PUBLISHER'S NOTE: Guilty plea Series: Part (8): U.S. Cases; Jerry Frank Townsend; The Innocence Project has demonstrated a compelling need to expose the disturbing number of convictions in America attributed to guilty pleas rendered by innocent people in America. However, the problem of false guilty pleas is is common to many other jurisdictions, including Ontario, where I reside. I would like to make my own contribution to the Innocence Project's campaign, by running a series of posts taken from this Blog and elsewhere, which vividly illustrate the point. (Many of the posts were based on reports by my friend and colleague the late Tracey Tyler. the Toronto Star's talented legal affairs reporter for many years, until her untimely death. She had no patience for miscarriages of justice.) A common factor in many of the cases in this series is the presence of former doctor Charles Smith, the namesake of this Blog. In each case, the defence lawyer recommended a guilty plea to a lesser offence in order to avoid the ramifications of a conviction on the more serious charge - almost guaranteed by the now notorious former doctor's involvement in the case - in spite of the client's protests of innocence.
Harold Levy: Publisher; The Charles Smith Blog;
POST: Guilty Plea Problem: Why do innocent people plead guilty,"by Alejandra de la Fuente, published by The Florida Innocence Project on January 9, 2017.
GIST: "26-year-old Jerry Frank Townsend suffers from a mental disability. Despite having the mental capacity of an eight-year-old, Jerry pled guilty to the rape of a pregnant woman in Miami in 1979. Police began to take Jerry to different crime scenes around the state, resulting in six different confessions for various murders in South Florida throughout the seventies. This resulted in seven concurrent life sentences, guaranteeing Jerry would spend the rest of his life in prison. Jerry was in prison for nearly 22 years before DNA evidence cleared him of two murders in Broward County and eventually exonerated him of all the crimes. He was released at the age of forty-nine on June 15th, 2001. Now we know that his confessions were the result of his intellectual disability which encouraged him to give the police the answers they wanted to hear, a common adaptive practice for someone with his mental capacities. Innocent people are pleading guilty to crimes they did not at an alarming rate. Nearly 10% of the nation’s 347 DNA exonerations are innocent people who entered guilty pleas and didn’t go to trial. This is why we are teaming up with the Innocence Project in New York and Actual Innocence to bring awareness to the issue with the launch of their new site Guilty Plea Problem on January 23rd. Jerry Frank Townsend is not an outlier. Sometimes, it can feel like a guilty plea is the only thing standing between you and the death penalty. Ordinary people are faced with an extraordinary choice every day: confess to a crime you did not commit or receive a harsher sentence in court. Through this campaign, we hope to address the growing issue of a criminal justice system that puts pressure on people to plead guilty. To help spread the message, be sure to check out GuiltyPleaProblem.Org and sign up for their updates. We will also be posting more information and facts about the reality of guilty pleas on our Facebook and Twitter.http://floridainnocence.org/content/?p=13497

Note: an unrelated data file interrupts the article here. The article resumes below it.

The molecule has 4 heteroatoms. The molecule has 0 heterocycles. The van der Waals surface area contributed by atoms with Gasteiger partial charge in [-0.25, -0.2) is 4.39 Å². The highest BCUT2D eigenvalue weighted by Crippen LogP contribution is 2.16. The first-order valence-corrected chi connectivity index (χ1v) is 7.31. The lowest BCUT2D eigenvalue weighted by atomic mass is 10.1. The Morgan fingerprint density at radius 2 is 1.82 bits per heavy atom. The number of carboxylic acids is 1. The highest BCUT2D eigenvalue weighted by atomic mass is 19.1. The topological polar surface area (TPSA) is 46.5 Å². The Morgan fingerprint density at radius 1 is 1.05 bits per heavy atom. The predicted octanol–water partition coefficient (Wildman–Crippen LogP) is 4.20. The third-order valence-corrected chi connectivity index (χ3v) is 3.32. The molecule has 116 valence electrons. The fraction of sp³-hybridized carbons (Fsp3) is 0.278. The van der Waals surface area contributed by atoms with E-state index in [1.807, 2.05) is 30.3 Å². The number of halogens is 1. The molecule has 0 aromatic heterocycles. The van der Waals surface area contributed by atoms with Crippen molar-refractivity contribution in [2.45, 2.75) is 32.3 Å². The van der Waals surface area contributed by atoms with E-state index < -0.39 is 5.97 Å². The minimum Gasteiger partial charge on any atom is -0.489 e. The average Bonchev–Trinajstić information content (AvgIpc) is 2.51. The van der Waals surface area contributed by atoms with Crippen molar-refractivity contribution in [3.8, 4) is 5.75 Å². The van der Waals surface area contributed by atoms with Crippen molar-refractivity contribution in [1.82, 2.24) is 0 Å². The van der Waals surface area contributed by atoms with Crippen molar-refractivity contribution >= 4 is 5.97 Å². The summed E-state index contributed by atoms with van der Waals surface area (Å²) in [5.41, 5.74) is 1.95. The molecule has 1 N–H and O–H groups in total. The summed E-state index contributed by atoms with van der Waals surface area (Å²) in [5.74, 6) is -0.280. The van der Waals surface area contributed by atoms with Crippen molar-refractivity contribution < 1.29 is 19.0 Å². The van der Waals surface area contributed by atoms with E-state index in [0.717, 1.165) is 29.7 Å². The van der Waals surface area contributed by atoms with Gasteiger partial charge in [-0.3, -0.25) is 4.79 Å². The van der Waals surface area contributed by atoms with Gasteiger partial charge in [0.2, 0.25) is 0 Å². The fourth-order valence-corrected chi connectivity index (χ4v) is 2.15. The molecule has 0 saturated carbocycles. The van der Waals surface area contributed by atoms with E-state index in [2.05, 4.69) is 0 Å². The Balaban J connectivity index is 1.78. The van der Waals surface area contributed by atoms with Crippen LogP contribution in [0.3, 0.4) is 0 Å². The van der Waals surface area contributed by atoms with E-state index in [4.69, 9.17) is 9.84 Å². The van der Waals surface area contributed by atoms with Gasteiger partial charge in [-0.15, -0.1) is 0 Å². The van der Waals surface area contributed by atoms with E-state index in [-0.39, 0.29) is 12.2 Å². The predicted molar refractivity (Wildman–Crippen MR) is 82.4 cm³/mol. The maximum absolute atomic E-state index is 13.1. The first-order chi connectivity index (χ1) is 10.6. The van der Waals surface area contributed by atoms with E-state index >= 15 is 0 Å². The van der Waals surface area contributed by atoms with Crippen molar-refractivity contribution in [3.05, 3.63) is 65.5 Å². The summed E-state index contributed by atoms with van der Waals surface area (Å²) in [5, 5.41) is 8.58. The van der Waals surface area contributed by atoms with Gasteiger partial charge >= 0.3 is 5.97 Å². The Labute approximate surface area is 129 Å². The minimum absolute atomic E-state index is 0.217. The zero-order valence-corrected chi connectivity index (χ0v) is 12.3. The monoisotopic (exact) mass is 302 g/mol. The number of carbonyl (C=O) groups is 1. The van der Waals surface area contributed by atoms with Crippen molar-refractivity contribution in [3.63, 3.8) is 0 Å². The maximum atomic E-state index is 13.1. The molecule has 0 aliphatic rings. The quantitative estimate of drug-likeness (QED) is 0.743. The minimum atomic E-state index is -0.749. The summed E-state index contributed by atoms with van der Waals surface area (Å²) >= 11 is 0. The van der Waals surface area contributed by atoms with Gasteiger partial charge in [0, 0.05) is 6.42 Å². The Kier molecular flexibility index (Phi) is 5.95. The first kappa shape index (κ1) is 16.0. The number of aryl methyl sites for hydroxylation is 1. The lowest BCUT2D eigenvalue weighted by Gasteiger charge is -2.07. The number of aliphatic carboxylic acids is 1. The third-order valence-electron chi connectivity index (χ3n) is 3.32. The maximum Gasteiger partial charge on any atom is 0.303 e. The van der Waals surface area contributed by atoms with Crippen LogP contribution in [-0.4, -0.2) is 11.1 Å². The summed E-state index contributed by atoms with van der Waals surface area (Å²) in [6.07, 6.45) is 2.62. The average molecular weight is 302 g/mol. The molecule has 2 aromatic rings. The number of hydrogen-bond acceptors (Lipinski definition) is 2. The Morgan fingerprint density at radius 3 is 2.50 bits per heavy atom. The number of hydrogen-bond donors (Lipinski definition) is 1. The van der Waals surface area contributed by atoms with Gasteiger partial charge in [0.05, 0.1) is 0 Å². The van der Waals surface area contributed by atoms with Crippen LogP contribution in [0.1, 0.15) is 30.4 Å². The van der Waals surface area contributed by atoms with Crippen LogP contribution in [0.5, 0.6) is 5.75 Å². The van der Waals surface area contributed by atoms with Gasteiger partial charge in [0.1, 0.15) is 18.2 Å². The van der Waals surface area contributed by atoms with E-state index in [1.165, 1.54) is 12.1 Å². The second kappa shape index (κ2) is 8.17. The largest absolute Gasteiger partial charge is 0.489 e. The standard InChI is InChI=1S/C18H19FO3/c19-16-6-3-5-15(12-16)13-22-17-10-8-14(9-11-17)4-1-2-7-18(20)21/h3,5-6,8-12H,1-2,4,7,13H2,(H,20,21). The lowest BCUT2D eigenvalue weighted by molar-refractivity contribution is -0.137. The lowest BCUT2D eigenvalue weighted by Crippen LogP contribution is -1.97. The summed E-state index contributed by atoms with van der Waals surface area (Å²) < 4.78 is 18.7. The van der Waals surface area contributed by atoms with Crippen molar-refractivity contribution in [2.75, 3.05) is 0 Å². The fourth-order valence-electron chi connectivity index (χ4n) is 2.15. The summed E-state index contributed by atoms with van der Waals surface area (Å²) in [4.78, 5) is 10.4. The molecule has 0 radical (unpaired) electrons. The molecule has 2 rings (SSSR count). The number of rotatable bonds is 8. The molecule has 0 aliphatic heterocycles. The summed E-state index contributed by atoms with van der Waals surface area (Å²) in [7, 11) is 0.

The entire post can be found at:
The entire post can be found at:
PUBLISHER'S NOTE: I am monitoring this case/issue. Keep your eye on the Charles Smith Blog for reports on developments. The Toronto Star, my previous employer for more than twenty incredible years, has put considerable effort into exposing the harm caused by Dr. Charles Smith and his protectors - and into pushing for reform of Ontario's forensic pediatric pathology system. The Star has a "topic" section which focuses on recent stories related to Dr. Charles Smith. It can be found at: http://www.thestar.com/topic/